Protesters fighting discrimination held one of their biggest rallies in Tokyo’s Shinjuku Ward on Sept. 22, with participants young and old expressing disgust at groups that yell menacing and hate-filled words at ethnic Koreans.
The March on Tokyo for Freedom was organized mainly by the People’s Front of Anti-Racism, an organization that has scuffled with anti-Korea protesters in Koreatown in the Shin-Okubo district of the ward.
On Sept. 22, the anti-racism march drew about 1,200 people, largely through Twitter and other social media, according to the organizers.
“I was shocked to watch people smirking while saying ‘die’ to their targets,” said Noe Nagashima, a 15-year-old high school student. “Our generation must show an interest (in this issue) to change such a situation.”
The group started at Shinjuku Central Park and marched 4 kilometers along Shokuan-dori street and into the Kabukicho district of the ward.
Those leading the group carried placards with such messages as “Let’s live together” and wore black suits modeled on the March on Washington in 1963, when Martin Luther King Jr. (1929-1968) delivered his historic “I Have a Dream” speech.
Protesters who want to deny rights to ethnic Koreans in Japan have held rallies in Shin-Okubo and Osaka’s Tsuruhashi district, spouting such vitriolic phrases as “Kill all Koreans.” Their words and actions have been reported in the international media and have drawn the scorn of Prime Minister Shinzo Abe.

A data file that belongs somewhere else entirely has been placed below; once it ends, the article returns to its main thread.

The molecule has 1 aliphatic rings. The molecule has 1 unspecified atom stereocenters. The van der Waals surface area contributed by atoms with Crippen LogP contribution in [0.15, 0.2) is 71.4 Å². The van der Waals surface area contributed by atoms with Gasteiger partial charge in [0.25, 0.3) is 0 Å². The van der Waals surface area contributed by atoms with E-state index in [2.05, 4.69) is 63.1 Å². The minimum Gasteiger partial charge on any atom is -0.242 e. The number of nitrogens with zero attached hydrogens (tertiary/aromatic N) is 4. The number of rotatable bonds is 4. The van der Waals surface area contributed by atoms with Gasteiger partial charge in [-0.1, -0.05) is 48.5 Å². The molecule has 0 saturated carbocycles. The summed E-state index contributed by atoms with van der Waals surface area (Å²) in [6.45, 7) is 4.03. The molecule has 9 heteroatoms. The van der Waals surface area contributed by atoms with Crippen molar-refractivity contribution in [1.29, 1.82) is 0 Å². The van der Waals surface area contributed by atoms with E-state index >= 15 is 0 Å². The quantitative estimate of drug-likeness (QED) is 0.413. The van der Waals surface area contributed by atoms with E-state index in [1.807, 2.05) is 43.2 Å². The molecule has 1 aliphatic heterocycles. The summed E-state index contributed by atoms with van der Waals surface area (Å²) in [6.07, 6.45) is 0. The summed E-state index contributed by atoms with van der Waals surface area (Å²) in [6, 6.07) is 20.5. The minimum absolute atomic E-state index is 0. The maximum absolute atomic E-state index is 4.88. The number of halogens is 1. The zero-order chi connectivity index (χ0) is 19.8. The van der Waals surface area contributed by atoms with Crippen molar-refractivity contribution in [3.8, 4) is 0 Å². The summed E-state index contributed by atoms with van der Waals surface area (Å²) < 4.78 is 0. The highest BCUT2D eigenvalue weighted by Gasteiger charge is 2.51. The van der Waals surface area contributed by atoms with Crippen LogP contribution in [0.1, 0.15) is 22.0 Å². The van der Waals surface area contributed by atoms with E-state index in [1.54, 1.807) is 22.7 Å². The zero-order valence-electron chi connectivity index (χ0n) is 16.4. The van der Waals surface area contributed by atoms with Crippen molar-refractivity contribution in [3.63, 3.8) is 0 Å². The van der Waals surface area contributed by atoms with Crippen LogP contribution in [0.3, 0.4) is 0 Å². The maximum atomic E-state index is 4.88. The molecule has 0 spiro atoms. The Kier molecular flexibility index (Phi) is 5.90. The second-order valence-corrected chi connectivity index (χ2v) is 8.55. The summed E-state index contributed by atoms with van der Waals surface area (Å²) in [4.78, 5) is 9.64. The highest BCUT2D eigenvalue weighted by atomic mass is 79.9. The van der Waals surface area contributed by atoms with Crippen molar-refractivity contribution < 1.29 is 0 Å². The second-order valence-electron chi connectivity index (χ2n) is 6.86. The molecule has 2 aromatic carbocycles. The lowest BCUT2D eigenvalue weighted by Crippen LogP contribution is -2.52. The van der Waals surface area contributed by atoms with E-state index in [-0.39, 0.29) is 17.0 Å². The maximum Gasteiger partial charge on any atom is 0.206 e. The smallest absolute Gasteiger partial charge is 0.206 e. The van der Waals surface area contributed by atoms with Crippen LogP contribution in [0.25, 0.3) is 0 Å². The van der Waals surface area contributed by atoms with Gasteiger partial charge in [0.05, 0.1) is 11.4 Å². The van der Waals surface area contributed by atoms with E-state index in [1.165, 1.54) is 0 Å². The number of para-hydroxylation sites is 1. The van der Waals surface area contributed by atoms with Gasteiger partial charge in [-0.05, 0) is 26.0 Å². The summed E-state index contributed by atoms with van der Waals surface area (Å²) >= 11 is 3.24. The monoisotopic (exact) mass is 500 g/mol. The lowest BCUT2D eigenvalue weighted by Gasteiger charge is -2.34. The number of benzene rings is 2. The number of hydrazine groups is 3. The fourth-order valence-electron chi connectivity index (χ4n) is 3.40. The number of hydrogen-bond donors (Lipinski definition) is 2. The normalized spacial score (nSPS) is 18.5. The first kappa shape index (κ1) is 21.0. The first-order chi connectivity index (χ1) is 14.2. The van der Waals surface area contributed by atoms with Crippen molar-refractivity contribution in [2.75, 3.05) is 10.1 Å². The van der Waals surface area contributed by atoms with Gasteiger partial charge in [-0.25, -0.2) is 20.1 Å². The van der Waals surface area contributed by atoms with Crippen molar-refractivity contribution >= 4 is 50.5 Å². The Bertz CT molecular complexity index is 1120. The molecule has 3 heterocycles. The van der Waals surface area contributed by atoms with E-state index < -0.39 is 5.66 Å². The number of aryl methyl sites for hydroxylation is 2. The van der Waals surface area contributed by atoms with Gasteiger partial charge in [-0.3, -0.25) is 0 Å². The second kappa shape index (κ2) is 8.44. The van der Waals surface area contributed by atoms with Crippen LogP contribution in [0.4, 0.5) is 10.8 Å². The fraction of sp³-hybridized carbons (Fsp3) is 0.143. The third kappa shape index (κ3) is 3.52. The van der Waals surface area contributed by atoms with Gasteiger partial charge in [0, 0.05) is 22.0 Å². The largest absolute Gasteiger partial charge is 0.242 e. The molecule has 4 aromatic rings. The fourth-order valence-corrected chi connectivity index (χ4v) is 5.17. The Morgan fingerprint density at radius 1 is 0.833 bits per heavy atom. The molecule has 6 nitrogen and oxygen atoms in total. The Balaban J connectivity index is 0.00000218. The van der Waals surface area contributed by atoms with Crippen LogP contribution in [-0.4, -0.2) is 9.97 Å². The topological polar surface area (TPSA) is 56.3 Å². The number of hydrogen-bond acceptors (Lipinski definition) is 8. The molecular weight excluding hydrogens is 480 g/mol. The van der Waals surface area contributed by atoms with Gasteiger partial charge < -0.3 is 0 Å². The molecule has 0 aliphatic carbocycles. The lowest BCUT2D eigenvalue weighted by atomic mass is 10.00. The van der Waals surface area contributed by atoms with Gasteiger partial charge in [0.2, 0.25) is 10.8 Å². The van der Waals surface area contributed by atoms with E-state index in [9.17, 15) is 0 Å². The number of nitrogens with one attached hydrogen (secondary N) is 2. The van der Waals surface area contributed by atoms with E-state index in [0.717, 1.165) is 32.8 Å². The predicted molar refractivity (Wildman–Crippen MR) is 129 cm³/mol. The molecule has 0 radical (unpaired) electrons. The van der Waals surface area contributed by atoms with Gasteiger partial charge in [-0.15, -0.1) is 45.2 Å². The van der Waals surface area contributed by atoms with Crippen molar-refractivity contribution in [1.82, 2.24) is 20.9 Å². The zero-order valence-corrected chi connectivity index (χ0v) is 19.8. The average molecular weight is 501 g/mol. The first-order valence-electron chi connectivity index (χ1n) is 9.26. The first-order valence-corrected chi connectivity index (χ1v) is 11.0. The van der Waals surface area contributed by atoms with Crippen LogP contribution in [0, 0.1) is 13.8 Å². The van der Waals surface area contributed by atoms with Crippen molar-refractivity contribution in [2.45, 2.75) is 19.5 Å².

Yoshitaka Shiihara, 46, learned about the Shinjuku demonstration on the Internet and decided to join.
“I watched a video of the hate speech and felt that it was just terrible,” said the self-employed man who lives in Tokyo. “I believe there are now more people who hate specific ethnic groups based on misleading information.”
Shiihara also said he will raise his voice against those engaged in such discriminatory behavior if the opportunity arises.
Sora Tezuka, a 22-year-old university student and committee member of the march, stressed that the group wants an end to all forms of discrimination.
“We are calling for the elimination of all discrimination rather than countering specific people,” he said.
The theme of the march included the battle against unfair treatment of sexual minorities, disabled people and other groups. It was supported by Diet members, artists, lawyers and other prominent people, including author Keiichiro Hirano and sociologist Shinji Miyadai.
“Many people who understand our purpose have supported our march,” Tezuka said. “We’d like to hold this demonstration each year.”
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